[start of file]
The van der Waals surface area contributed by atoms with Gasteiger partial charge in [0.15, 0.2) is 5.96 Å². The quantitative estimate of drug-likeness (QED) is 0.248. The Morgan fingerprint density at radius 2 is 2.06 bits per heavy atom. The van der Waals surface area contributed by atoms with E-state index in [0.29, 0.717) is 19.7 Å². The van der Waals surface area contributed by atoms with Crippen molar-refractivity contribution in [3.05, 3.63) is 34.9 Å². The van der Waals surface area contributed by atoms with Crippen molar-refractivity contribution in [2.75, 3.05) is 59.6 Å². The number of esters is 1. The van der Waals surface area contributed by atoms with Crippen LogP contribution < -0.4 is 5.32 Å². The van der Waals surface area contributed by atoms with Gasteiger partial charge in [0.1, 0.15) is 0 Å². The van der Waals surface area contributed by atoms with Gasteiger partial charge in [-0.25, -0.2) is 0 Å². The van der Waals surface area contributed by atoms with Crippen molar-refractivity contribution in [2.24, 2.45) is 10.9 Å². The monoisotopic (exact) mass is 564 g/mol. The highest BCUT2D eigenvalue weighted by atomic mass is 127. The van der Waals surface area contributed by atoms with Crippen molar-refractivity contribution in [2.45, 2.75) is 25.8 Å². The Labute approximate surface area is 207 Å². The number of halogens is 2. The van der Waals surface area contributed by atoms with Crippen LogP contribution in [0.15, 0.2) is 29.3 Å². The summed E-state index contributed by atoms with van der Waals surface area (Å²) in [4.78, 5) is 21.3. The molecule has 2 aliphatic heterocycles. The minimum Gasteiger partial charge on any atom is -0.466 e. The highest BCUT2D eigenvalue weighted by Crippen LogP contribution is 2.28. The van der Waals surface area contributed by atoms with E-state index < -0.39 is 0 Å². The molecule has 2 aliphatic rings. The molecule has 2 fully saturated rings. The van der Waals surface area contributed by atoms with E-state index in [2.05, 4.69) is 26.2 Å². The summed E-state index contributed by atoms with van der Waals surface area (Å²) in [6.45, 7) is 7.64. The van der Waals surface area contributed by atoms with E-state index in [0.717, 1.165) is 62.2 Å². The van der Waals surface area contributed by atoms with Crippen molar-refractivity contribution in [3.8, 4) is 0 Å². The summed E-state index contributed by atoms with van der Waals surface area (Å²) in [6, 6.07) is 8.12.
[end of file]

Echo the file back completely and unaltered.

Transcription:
The van der Waals surface area contributed by atoms with Gasteiger partial charge in [0.15, 0.2) is 5.96 Å². The quantitative estimate of drug-likeness (QED) is 0.248. The Morgan fingerprint density at radius 2 is 2.06 bits per heavy atom. The van der Waals surface area contributed by atoms with E-state index in [0.29, 0.717) is 19.7 Å². The van der Waals surface area contributed by atoms with Crippen molar-refractivity contribution in [3.05, 3.63) is 34.9 Å². The van der Waals surface area contributed by atoms with Crippen molar-refractivity contribution in [2.75, 3.05) is 59.6 Å². The number of esters is 1. The van der Waals surface area contributed by atoms with Crippen LogP contribution < -0.4 is 5.32 Å². The van der Waals surface area contributed by atoms with Gasteiger partial charge in [0.1, 0.15) is 0 Å². The van der Waals surface area contributed by atoms with Gasteiger partial charge in [-0.25, -0.2) is 0 Å². The van der Waals surface area contributed by atoms with Crippen molar-refractivity contribution in [2.24, 2.45) is 10.9 Å². The monoisotopic (exact) mass is 564 g/mol. The highest BCUT2D eigenvalue weighted by atomic mass is 127. The van der Waals surface area contributed by atoms with Crippen molar-refractivity contribution in [2.45, 2.75) is 25.8 Å². The Labute approximate surface area is 207 Å². The number of halogens is 2. The van der Waals surface area contributed by atoms with Crippen LogP contribution in [0.15, 0.2) is 29.3 Å². The summed E-state index contributed by atoms with van der Waals surface area (Å²) in [4.78, 5) is 21.3. The molecule has 2 aliphatic heterocycles. The minimum Gasteiger partial charge on any atom is -0.466 e. The highest BCUT2D eigenvalue weighted by Crippen LogP contribution is 2.28. The van der Waals surface area contributed by atoms with E-state index < -0.39 is 0 Å². The molecule has 2 aliphatic rings. The molecule has 2 fully saturated rings. The van der Waals surface area contributed by atoms with E-state index in [2.05, 4.69) is 26.2 Å². The summed E-state index contributed by atoms with van der Waals surface area (Å²) in [6.45, 7) is 7.64. The van der Waals surface area contributed by atoms with E-state index in [0.717, 1.165) is 62.2 Å². The van der Waals surface area contributed by atoms with Crippen molar-refractivity contribution in [3.8, 4) is 0 Å². The summed E-state index contributed by atoms with van der Waals surface area (Å²) in [6, 6.07) is 8.12.